Apologies to my loyal readers, but when paying projects attached to looming deadlines mount, I tend to let blogging go fallow for a time. At least, that is, till I run into a reader (as I did last night) who reminds me that there is actually an audience that checks back daily (thank you, Mark Geyman). But I'm back and recharged, with less time to write here, but even more enthusiasm for doing so in the time I do spend. And so away we go.
Another List. A few weeks ago I brought you the infamous list day. Today we return with but one list, but it's an especially interesting one (or at least I think it is). Britain's excellent newspaper The Observer, with a better literary sensibility than just about any of its U.S. counterparts (part of the reason why U.S. readers are hungrily clinging to the recent news that the paper is planning a U.S. launch), has just published its take on the 100 greatest novels of all time. Read it over, and then be honest (at least with yourself): how many of these classic books have you really read, or even meaningfully skimmed? My self-disclosure: it's not till the 21st spot (Moby Dick) that I can say I've kind of read it all (maybe half). And you have to go all the way down to #30, Henry James's splendid The Portrait of a Lady, before I find a book that I read completely and loved entirely. It's considered a truism of the book business that men don't read much fiction, and I'd have to say that this list bears that out for me.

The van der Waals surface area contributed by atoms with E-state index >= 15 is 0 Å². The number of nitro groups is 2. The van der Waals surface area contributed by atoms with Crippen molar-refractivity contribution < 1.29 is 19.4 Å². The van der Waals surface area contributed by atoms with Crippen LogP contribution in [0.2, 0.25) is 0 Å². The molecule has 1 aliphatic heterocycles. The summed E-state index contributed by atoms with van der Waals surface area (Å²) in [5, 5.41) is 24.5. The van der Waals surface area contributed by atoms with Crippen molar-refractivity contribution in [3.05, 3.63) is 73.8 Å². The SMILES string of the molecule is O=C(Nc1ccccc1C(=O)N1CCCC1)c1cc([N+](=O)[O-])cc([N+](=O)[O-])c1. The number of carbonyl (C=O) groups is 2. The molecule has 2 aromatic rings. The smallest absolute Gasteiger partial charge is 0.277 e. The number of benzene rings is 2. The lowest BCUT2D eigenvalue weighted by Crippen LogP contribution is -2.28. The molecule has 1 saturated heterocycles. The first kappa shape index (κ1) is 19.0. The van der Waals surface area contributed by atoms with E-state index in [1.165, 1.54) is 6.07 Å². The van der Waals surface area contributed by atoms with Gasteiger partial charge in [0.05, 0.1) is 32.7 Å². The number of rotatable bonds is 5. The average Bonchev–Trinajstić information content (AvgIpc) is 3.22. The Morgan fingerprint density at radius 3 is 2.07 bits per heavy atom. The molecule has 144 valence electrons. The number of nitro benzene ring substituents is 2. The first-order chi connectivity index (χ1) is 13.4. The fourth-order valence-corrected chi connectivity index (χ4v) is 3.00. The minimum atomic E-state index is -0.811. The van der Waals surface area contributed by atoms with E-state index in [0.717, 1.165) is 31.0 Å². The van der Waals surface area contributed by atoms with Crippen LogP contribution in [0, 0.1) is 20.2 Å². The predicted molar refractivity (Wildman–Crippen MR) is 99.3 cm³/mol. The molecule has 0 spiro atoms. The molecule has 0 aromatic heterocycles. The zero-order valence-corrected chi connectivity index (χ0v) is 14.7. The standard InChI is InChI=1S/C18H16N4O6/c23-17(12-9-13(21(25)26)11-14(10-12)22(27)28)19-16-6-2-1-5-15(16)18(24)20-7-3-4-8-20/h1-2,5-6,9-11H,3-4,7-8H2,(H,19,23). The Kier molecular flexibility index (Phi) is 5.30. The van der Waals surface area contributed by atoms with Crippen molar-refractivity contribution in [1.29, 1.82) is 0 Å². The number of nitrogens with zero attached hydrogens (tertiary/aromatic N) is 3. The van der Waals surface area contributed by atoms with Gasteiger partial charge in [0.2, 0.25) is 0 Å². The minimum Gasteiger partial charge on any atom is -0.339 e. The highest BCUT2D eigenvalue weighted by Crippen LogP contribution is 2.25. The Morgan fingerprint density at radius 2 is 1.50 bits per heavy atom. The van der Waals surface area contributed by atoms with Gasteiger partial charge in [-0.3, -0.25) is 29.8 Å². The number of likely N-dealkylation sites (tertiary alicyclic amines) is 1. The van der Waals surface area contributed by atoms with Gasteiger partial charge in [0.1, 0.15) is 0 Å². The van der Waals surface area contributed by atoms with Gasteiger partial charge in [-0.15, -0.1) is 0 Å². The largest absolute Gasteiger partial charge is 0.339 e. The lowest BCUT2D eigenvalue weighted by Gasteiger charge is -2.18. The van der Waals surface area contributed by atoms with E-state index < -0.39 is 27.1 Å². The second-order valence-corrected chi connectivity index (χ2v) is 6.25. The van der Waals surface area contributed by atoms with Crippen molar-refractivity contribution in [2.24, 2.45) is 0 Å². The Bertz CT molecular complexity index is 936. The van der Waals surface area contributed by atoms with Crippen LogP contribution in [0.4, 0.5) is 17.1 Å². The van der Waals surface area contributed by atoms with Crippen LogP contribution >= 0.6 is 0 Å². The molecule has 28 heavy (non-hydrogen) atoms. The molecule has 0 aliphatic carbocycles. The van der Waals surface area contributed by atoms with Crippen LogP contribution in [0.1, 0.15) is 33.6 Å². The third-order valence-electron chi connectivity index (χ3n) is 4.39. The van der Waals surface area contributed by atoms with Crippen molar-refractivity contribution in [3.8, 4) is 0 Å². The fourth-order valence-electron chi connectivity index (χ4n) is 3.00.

Greider Does It Again. What I do read far more, however (as even occasional readers of this site have probably guessed by now) is history, public affairs, politics and the like. And one of my long-time favorite populist authors, William Greider, has a new one out that I plan to grab soon. Greider, whose writing career has followed an idiosyncratic arc--from covering economics for the Washington Post to writing about economics, politics and culture for Rolling Stone (as the resident old guy, replacing Hunter Thompson) and now The Nation--was on NPR's Diane Rehm show last week talking about his new book, The Soul of Capitalism--Opening Paths to a Moral Economy. The man who a generation ago demystified the Federal Reserve as completely as Bob Woodward and Scott Armstrong demystified the Supreme Court has now returned his attention to another important corner of Wall Street power. "Here's how we're not as powerless as we think we are: The center of financial power is not in these 4,000 wealthiest people, but in the pension funds with fiduciary responsibilities," which are directly responsive to the average person, he said. "It's here where the edge of reform is getting traction." But, he went on to say, we've all got to begin getting ahold of our own finances, rather than passively letting mutual fund companies and the like treat us as widows and orphans who must be guided in investment decisions. The book also apparently delves into other examples of Americans taking control of their financial and working lives, like the self-owned temp agency in Baltimore whose owner-employees decided to purchase their own health insurance.
And yes, another veteran scribe has gotten the daily web-writing itch, at Williamgreider.com (I love his blog tagline: "For kindred spirits and curious skeptics." He told Rehm that while "I'm a novice at this," he loves the instant feedback from writing for the web. While on a book tour, he's buoyed by the way he can retreat to his hotel room each night and go online, only to be met with a dozen emails from readers. And isn't that what it's all about? So send me yours, at email@example.com.